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ON A YOUNG HEIR'S COMING OF AGE.
Long expected one-and-twenty,
Ling'ring year, at length is flown; Pride and pleasure, pomp and plenty, Great
are now your own.
Loosen'd from the minor's tether,
Free to mortgage or to sell; Wild as wind, and light as feather,
Bid the sons of thrift farewell.
Call the Betseys, Kates, and Jennies,
All the names that banish care; Lavish of your grandsire's guineas,
Show the spirit of an heir.
All that prey on vice or folly
Joy to see their quarry fly: There the gamester light and jolly,
There the lender grave and sly.
Wealth, my lad, was made to wander,
Let it wander as it will;
Bid them come, and take their fill.
When the bonny blade carouses,
Pockets full, and spirits highWhat are acres? what are houses ?
Only dirt, or wet or dry.
Should the guardian friend, or mother
Tell the woes of wilful waste;
You can hang or drown at last.
H. S. E.
MICHAEL JOHNSON, Vir impavidus, constans, animosus, periculorum immemor, laborum patientissimus; fiducia christiana fortis, fervidusque; paterfamilias apprime strenuus; bibliopola admodum peritus; mente et libris et negotiis exculta; animo ita firmo, ut, rebus adversis diu conflictatus, nec sibi nec suis defuerit; lingua sic temperata, ut ei nihil quod aures vel pias vel castas læsisset, aut dolor vel voluptas unquam expresserit.
Natus Cubleiæ, in agro Derbiensi, anno MDCLVI; obijt MDCCXXXI.
Apposita est SARA, conjux, Antiqua FORDORUM gente oriunda ; quam domi sedulam, foris paucis notam; nulli molestam, mentis acumine et judicii subtilitate præcellentem; aliis multum, sibi parum indulgentem: æternitati semper attentam, omne fere virtutis nomen commendavit. Nata Nortoniæ Regis, in agro
Varvicensi, MDCLXIX; obijt MDCCLIX.
Cum NATHANAELE, illorum filio, qui natus MDCCXII. cum vires et animi et corporis multa pollicerentur, anno MDCCXXXVII. vitam brevem pia morte finivit.
IN BROMLEY CHURCH.
Hic conduntur reliquiæ
Formosæ, cultæ, ingeniosæ, piæ;
secundis, SAMUELIS JOHNSON,
Hoc lapide contexit.
A. D. MDCCLIII,
IN WATFORD CHURCH.
In the vault below are deposited the remains of
who, in the fifty-third year of her age,
surrounded with many worldly blessings, heard, with fortitude and composure truly great, the horrible malady, which had, for some time, begun to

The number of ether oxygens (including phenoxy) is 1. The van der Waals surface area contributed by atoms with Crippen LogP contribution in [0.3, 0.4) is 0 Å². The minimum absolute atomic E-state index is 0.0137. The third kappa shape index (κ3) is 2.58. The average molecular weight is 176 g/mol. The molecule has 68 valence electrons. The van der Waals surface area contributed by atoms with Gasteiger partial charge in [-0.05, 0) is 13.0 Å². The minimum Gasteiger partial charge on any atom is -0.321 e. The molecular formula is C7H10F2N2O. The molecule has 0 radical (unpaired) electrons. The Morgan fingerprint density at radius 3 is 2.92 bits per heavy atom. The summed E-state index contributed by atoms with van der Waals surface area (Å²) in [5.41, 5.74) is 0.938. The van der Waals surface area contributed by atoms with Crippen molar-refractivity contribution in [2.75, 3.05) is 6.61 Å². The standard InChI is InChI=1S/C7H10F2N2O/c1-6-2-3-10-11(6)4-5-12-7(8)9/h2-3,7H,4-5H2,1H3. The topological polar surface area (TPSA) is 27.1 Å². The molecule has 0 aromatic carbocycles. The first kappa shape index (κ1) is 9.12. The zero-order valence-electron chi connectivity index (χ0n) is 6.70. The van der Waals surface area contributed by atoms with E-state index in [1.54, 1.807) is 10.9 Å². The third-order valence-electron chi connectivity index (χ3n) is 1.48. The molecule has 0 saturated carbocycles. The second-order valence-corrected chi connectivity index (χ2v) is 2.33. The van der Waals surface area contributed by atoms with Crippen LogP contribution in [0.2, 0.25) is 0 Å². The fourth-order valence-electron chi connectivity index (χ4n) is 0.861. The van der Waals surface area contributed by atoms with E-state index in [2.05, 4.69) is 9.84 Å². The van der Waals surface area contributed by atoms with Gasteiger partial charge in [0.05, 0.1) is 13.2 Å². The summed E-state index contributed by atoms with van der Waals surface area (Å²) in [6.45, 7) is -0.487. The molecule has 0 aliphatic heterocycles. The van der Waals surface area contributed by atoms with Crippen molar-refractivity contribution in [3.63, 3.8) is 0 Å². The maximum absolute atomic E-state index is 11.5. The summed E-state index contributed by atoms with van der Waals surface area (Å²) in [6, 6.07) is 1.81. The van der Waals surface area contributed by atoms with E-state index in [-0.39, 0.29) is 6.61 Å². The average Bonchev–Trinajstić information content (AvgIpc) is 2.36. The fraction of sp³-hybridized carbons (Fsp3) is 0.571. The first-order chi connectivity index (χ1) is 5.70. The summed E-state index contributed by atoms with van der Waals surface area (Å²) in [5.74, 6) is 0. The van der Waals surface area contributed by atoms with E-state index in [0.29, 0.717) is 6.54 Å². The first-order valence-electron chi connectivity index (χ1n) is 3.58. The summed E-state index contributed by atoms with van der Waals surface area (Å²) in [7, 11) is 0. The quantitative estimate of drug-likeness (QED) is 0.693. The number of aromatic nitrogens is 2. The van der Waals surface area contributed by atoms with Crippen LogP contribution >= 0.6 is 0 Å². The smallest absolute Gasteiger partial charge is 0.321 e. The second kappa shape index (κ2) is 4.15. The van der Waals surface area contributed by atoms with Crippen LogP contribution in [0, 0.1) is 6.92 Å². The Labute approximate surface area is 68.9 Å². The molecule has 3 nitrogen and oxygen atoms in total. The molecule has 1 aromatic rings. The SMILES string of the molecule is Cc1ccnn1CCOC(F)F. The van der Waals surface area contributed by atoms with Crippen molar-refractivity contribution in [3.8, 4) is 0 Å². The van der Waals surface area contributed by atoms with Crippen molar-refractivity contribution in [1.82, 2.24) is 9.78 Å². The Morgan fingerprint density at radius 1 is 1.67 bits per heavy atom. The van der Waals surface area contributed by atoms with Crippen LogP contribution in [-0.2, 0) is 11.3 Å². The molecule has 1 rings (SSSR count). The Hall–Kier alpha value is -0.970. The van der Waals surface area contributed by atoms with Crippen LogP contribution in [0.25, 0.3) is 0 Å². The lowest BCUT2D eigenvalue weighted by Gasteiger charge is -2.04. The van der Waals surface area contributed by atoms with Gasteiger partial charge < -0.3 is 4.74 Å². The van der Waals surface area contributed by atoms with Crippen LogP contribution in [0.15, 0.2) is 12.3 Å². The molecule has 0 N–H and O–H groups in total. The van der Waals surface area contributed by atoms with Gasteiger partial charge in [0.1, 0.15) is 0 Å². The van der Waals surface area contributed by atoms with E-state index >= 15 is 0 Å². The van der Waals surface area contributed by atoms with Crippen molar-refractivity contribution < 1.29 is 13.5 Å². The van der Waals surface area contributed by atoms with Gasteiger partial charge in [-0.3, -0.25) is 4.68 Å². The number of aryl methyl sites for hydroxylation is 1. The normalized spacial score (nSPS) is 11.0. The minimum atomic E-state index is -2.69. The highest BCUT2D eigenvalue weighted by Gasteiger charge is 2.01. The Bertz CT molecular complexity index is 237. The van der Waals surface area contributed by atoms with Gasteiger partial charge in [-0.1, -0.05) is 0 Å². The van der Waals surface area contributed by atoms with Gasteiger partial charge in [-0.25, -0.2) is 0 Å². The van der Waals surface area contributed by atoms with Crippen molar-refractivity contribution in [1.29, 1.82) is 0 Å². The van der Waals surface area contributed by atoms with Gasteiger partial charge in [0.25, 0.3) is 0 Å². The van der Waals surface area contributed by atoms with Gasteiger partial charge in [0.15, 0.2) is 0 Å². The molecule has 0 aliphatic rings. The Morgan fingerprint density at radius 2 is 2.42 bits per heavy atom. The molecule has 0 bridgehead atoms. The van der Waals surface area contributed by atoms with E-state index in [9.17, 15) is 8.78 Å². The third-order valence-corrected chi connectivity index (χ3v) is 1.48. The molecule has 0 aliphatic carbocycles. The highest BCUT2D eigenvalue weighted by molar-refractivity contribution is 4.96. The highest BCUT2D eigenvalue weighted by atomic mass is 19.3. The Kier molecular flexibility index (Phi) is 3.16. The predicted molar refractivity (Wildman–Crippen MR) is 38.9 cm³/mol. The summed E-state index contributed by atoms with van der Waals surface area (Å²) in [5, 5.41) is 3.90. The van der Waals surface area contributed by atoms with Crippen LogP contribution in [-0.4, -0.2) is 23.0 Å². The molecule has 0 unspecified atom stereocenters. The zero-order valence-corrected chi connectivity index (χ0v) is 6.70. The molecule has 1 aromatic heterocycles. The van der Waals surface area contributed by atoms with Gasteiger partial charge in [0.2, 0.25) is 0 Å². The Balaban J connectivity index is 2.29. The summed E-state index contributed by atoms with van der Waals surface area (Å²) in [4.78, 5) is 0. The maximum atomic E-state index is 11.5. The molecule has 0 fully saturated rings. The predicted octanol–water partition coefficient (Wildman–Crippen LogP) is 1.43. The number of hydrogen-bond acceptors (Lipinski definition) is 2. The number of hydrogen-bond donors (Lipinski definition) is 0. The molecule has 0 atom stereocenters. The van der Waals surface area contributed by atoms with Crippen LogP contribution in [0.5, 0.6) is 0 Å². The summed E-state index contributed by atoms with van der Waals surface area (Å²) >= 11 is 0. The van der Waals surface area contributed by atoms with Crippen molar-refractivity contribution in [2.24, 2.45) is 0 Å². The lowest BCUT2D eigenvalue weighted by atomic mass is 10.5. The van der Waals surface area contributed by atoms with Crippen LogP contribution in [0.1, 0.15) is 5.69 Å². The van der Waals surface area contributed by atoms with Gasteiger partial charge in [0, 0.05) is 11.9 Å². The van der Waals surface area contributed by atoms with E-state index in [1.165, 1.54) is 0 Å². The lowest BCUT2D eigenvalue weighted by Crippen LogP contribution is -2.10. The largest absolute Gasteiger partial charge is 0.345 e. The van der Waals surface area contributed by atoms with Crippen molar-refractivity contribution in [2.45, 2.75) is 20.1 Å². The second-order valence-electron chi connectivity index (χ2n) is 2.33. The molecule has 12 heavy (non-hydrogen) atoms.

afflict her, pronounced incurable ;
and for more than three years, endured with patience, and concealed with decency,
the daily tortures of gradual death ; continued to divide the hours not allotted to devotion, between the cares of her family, and the converse of
her friends ;
and acknowledged the offices of affection; and, while she endeavoured to alleviate by cheerfulness
her husband's sufferings and sorrows, increased them by her gratitude for his care,
and her solicitude for his quiet.
To the testimony of these virtues,
this monument is erected by
She died in October, 1771,
IN STRETHAM CHURCH.
JUXTA sepulta est HESTERA MARIA,
Forma felix, felix ingenio;
Linguis artibusque ita exculta,
Ut loquenti nunquam deessent
Modum servandi adeo perita,
Multis illi multos annos precantibus
e terris, meliora sperans, emigravit.
IN WESTMINSTER ABBEY.
Poetæ, Physici, Historici,
Elfiniæ, in Hibernia, natus MDCCXXIX.
Eblanæ literis institutus :
IN STRETHAM CHURCH.
Hic conditur quod reliquum est
Ut vitam illi longiorem multi optarent;
Ut quam brevem esset habiturus præscire videretur ;
Simplex, apertus, sibique semper similis,
Domi, inter mille mercaturæ negotia,
• This is the epitaph, that drew from Gibbon, sir J. Reynolds, Sheridan, Joseph Warton, &c. the celebrated Round Robin, composed by Burke, intreating Johnson to write an English epitaph on an English author. His reply was, in the genuine spirit of an old scholar,“ he would never consent to disgrace the walls of Westminster abbey with an English inscription.” One of his arguments, in favour of a common learned language, was ludicrously cogent: “Consider, sir, how you should feel, were you to find, at Rotterdam, an epitaph, upon Erasmus, in Dutch!” Boswell, iii. He would, however, undoubtedly have written a better epitaph in English, than in Latin. His compositions in that language are not of first rate excellence, either in prose or verse.
The epitaph, in Stretham church, on Mr. Thrale, abouads with inaccuracies; and those who are fond of detecting little blunders in great men, may be amply gratified in the perusal of a review of Thrale's epitaph in the Classical Journal, xii. 6. His Greek epitaph on Goldsmith, is not remarkable in itself, but we will subjoin it, in this place, as a literary curiosity.
Τον τάφον είσoράας τον ΟΛΙΒΑ POIO, κονίην
"Αφρoσι μή σεμνήν, Ξεϊνε, πόδεσσι πάτει.